Jeff Overton, lead pastor
Beulah Baptist Church, Douglasville
There is a saying that has been around for a long time – “People don’t care how much you know until they know how much you care.”
This is a powerful statement for the church to understand. When we look at the life of our Savior and seek to emulate Him as His disciple, we realize we must truly care for others. We need to have more than pity on them, we must have compassion on them.
This is seen in our text for this week. As Jesus and His disciples are coming off a successful mission trip and a large crowd was now following them. Mark 6:34 says that He saw the crowd and had compassion on them. As His disciples, these are steps we should take.
We must see those around us in need and be willing to respond to that need with action.
Jesus had compassion on the people. This means He saw their needs. He saw them as hungry – physically and spiritually. He saw them as sheep without a shepherd. They were lost and wandering.
He had seen the people. What is interesting to note is the disciples saw the same crowd. The same hungry and wandering people were in front of the disciples and they missed the opportunity for compassion. Jesus saw with compassion and it led to action. He wanted to feed the hungry mass of people and the disciples’ response was to send them away so they could go buy themselves something to eat.
What a contrast! With Jesus, compassion always leads to action to address the need. Many of us today seem to respond more like the disciples than Jesus. We will tell someone we will pray for their need; we will hope their need is met, but we don’t address the need.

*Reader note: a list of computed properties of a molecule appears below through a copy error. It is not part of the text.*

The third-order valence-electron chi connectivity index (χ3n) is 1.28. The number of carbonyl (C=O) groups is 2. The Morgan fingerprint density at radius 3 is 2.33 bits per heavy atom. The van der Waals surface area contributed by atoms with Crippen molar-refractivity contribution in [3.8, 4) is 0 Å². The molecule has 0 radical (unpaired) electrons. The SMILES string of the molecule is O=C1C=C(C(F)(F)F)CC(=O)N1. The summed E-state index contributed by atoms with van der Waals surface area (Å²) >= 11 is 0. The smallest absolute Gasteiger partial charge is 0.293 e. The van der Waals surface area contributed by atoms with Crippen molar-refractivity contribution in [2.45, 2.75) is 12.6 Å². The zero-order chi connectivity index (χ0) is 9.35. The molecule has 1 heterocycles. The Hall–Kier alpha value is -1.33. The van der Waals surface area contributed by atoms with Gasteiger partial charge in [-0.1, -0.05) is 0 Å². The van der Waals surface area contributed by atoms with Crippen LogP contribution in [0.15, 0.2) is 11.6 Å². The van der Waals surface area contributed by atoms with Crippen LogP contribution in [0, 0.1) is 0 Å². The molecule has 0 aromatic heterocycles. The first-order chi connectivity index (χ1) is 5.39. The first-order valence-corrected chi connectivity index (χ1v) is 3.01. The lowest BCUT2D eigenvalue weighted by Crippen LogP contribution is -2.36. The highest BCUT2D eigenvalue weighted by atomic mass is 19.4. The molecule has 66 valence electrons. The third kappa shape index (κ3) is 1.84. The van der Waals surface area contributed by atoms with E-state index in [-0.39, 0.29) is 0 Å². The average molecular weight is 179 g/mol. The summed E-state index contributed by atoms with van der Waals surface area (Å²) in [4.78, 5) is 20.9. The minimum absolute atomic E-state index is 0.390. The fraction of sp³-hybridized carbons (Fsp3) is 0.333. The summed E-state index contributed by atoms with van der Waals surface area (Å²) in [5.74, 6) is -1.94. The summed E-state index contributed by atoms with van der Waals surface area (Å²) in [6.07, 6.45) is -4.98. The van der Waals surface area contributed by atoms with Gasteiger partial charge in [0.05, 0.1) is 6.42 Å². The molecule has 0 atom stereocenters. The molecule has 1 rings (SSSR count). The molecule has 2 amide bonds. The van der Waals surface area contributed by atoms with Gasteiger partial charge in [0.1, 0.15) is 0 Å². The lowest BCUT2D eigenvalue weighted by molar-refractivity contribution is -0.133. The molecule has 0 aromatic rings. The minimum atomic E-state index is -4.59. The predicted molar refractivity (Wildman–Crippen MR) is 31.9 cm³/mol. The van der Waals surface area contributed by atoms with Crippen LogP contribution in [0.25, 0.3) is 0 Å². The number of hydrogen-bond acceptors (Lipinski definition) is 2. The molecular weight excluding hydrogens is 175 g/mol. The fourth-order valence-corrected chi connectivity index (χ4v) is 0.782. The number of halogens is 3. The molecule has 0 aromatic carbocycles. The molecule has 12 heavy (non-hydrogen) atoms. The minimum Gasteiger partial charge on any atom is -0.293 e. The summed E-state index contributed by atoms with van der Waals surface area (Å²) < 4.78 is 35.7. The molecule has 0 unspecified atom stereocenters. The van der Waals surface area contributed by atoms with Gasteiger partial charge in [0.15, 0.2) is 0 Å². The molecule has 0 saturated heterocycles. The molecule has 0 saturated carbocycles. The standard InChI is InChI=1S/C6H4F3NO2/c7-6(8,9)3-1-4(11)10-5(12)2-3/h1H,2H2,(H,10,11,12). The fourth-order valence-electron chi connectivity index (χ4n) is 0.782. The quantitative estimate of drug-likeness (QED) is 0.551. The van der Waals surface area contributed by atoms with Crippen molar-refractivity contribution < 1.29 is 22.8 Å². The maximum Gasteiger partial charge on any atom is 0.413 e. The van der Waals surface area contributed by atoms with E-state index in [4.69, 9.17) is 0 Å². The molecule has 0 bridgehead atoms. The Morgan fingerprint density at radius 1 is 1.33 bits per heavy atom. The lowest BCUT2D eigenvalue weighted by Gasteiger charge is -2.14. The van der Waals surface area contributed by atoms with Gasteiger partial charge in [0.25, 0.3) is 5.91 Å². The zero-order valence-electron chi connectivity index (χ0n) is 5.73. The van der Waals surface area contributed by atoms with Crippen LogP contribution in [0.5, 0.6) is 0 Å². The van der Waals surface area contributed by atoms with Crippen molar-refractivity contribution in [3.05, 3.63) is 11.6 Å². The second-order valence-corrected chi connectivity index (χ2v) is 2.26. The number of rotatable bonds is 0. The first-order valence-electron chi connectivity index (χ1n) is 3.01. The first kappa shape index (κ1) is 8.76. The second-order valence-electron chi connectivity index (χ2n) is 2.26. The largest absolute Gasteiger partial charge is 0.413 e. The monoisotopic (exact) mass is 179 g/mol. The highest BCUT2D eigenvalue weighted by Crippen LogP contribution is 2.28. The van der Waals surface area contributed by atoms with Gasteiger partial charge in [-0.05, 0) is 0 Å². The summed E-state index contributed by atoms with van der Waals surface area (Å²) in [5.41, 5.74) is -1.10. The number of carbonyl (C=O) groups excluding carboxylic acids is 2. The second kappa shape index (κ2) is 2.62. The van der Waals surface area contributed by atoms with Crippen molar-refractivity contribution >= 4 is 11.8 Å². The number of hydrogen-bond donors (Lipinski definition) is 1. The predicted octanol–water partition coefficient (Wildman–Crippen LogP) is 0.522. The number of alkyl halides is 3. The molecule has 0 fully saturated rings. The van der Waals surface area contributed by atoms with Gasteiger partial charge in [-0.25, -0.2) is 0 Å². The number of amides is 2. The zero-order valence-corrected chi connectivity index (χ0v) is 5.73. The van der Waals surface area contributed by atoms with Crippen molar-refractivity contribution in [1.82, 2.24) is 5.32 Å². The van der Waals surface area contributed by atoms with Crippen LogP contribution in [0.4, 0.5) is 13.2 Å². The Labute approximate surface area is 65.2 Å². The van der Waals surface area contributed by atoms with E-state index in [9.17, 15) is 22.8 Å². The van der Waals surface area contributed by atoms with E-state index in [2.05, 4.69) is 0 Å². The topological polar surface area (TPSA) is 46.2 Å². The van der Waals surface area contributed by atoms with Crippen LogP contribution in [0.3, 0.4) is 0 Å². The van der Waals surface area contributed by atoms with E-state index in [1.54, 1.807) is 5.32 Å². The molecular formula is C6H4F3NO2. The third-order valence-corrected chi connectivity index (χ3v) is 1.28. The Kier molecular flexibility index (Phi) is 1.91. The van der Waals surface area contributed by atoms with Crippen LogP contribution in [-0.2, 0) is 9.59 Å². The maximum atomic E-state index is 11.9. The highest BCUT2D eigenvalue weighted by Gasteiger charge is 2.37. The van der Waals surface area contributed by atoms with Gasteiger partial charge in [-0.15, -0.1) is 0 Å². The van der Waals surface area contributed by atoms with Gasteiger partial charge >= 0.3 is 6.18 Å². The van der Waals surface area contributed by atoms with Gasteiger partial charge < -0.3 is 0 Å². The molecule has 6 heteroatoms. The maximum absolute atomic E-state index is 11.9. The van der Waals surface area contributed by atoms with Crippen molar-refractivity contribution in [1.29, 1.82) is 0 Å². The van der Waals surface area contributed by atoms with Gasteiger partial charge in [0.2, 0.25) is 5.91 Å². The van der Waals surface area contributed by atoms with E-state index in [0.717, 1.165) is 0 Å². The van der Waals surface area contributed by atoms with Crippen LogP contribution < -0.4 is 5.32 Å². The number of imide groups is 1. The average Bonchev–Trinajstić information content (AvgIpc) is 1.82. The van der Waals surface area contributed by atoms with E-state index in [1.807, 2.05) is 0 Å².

Jesus knows our needs and responds with action. He did not have pity on them and send them down the road still hungry and still searching. He fed them.
This miracle is the only miracle recorded by all four gospels. It makes me think that God truly wants to make sure we understand the need to be compassionate to the hurting and hungry people around us. It is important that we not just see the need, but that we meet the need.
Compassion without action accomplishes nothing. The hunger is still there. The pain is still there. The need calls for action.
So , Jesus ordered the disciples to feed the masses. The disciples’ reaction was not to turn to Jesus to see what He could do, but they first sought what they could do. They realized it would cost eight months of a man’s wages to feed the crowd. They quickly knew they did not have that much money.
When we are willing to let Jesus lead it is amazing what can happen. He sent the disciples out to see what they can find in the crowd. The disciples’ search resulted in five fish and two loaves of bread. Jesus took this meager offering and accomplished the great miracle of feeding over 5,000 from that little amount.
It is important for us to see how this can impact us today.
We may think we do not have anything to offer. We may think we don’t have much, but this passage demonstrates what can happen when we take what little we have and offer it to the King of Kings and Lord of lords.
I mentioned an old saying at the beginning of this study. Another one is “Little is much when God is in it.” As with the other saying, the church would be wise to acknowledge the truth in this one. The little we have, placed in the hands of our God, can bring about great results in meeting the needs of the hurting.
As disciples of Christ, we are called to live as He lived. We long to be the hands and feet of Christ in this hurting world. That means we must see as Jesus sees – with compassion. We need to ask God to open our eyes to the hurting people who are all around us.
We need to pray that we will not miss these people, but instead see them as Jesus sees them. When we see as He sees, we will respond with action and, using the resources God has given us, meet the needs of this hurting world.
Questions to consider:
• Who are the hurting people that we see around us every day?
• What are ways we – individuals, class, and church – can meet these needs?
• How can we use the act of meeting needs to lead others to a relationship with Christ?